When I first entered the world of education as a teacher, I was blessed to have both a headmaster and a principal who invested in me and cared about me.  And it wasn’t just me; they cared about all of the faculty and staff.  I received wonderful support, constructive criticism, and guidance that helped me to develop and flourish.  Then there came a time when I experienced some particularly difficult personal circumstances, when the trials of life were overwhelming and I was struggling to manage.  During this time, these two individuals – my leaders – lifted me up and walked along side me.  Out of these circumstances, and from these leaders, I learned the value and importance of taking care of people.

When I eventually had the opportunity to become an administrator of a school, I carried that experience with me.  It became one of my core values, as a headmaster, to take care of the people who worked with and for me.  I did it because it had been done for me and had meant so much to me as a teacher, but I soon learned the value of this practice from the leader’s perspective.  I learned that when I genuinely cared for and took care of the people who worked for me, the security and significance that resulted for them produced two beneficial responses:  1) they could focus their energy and effort on doing their jobs well, because they were not carrying fear or anxiety from job insecurity, and 2) because they knew I cared, and had tangible evidence to support that belief, they then cared about me and were willing to follow me with enthusiasm.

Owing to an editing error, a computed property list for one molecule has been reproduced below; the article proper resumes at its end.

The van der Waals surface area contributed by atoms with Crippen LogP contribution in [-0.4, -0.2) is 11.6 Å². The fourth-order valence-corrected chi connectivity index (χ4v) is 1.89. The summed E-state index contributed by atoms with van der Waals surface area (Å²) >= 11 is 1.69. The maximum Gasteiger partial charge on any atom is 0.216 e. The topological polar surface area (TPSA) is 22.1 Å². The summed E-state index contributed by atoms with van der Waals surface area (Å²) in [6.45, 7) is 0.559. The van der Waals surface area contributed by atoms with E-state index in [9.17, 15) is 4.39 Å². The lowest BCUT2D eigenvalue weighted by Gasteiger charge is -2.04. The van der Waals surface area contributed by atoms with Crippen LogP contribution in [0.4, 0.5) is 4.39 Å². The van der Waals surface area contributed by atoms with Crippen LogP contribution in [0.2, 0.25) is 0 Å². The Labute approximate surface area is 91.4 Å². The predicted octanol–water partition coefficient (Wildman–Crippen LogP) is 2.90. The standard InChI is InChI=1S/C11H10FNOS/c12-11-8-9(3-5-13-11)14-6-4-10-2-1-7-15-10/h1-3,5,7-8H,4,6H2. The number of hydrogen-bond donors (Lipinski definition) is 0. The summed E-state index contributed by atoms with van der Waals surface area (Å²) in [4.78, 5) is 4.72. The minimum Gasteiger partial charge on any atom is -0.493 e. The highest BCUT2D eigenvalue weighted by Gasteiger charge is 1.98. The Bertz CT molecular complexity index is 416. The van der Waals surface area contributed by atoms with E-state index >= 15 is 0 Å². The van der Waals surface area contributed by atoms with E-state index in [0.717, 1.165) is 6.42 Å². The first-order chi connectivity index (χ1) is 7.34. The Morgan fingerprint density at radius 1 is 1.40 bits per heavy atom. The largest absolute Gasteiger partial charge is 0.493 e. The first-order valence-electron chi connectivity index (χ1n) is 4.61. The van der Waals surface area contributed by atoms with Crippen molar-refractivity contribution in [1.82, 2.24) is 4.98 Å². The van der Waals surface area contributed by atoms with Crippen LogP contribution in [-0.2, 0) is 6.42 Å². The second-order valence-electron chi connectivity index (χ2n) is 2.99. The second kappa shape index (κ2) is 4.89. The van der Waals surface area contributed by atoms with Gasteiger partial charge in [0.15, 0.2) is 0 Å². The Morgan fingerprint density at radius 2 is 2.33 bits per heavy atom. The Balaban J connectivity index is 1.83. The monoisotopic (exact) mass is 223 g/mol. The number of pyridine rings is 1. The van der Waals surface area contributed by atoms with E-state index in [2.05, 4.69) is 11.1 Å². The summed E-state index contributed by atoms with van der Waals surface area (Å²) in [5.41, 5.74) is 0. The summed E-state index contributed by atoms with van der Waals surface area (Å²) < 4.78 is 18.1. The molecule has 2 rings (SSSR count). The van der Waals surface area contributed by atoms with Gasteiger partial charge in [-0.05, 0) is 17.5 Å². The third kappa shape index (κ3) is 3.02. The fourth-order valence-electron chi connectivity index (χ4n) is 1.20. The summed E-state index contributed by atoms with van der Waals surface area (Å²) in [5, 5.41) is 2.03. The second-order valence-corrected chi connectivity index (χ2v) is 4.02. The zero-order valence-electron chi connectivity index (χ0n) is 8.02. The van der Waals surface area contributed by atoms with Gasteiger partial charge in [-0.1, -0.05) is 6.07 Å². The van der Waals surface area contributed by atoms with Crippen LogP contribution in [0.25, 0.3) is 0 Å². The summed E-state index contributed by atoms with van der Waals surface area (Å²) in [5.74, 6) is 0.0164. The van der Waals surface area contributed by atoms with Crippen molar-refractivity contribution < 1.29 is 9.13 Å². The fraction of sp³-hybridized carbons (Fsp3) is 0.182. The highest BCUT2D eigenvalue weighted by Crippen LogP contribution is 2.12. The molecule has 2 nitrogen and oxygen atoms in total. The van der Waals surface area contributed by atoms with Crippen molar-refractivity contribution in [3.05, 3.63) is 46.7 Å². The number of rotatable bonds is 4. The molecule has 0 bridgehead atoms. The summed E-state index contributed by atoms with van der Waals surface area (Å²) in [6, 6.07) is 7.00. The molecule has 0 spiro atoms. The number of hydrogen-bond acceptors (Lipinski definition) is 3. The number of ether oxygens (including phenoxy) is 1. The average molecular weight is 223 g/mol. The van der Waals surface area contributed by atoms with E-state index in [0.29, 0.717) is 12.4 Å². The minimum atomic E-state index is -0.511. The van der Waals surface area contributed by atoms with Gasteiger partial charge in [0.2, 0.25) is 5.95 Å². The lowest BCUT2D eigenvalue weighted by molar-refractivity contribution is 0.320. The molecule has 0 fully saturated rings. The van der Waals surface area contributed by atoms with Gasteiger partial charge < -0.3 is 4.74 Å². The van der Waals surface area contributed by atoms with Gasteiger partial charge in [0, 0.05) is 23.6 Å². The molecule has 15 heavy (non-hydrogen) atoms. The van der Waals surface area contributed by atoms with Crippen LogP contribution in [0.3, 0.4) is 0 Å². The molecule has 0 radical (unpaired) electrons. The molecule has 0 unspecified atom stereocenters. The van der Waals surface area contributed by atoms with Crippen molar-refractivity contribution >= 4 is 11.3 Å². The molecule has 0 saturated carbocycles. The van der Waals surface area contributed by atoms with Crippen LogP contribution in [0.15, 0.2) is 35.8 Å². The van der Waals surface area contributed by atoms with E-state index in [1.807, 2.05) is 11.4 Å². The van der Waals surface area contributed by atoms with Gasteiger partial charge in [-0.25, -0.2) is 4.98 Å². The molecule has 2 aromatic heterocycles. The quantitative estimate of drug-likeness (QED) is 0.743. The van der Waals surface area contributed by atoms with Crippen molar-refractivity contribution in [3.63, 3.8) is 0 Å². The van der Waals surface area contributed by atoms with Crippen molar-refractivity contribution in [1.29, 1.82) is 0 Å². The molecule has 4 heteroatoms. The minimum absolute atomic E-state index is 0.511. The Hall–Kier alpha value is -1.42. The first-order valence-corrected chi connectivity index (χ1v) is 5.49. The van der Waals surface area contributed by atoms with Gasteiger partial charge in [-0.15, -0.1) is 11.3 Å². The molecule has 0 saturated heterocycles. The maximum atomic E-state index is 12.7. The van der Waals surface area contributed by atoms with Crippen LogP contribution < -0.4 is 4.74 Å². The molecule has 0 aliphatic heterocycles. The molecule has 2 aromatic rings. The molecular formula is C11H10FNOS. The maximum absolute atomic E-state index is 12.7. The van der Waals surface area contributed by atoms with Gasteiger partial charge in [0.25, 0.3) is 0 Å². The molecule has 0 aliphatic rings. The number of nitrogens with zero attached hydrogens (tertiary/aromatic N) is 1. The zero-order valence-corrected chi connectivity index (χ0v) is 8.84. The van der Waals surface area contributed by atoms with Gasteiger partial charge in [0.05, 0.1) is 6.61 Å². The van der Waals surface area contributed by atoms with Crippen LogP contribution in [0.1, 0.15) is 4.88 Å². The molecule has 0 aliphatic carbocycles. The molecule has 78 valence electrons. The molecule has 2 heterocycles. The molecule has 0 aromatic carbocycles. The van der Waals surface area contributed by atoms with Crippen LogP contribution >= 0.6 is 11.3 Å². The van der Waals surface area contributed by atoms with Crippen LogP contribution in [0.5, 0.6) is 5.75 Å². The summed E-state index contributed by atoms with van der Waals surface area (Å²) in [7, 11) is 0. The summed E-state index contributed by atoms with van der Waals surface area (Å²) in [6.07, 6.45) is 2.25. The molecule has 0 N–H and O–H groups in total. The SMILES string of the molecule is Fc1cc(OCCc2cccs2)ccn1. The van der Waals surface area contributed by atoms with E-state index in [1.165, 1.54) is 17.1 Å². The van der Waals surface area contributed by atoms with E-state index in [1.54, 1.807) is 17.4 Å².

Kevin Leman and William Pentak communicated this same idea in The Way of the Shepherd, stating clearly, “You have to really care about people.  You can go through all the right mechanics, but if you don’t genuinely care about the people who report to you, you’ll never be the kind of leader they’ll drop everything to follow” (2004, p. 27).  The point is, people need to know that they matter, and they need to know that you care.  And although leadership is about both tasks and people, the mistake that we can easily make is to let tasks and agendas prevent us from caring about people (I spoke about this in a previous post, on the importance of being relational).  When we are focusing on ourselves rather than on others, it becomes too easy to think that we must know enough and do enough to lead people effectively, but in reality – as I have frequently heard stated – people don’t care how much you know until they know how much you care.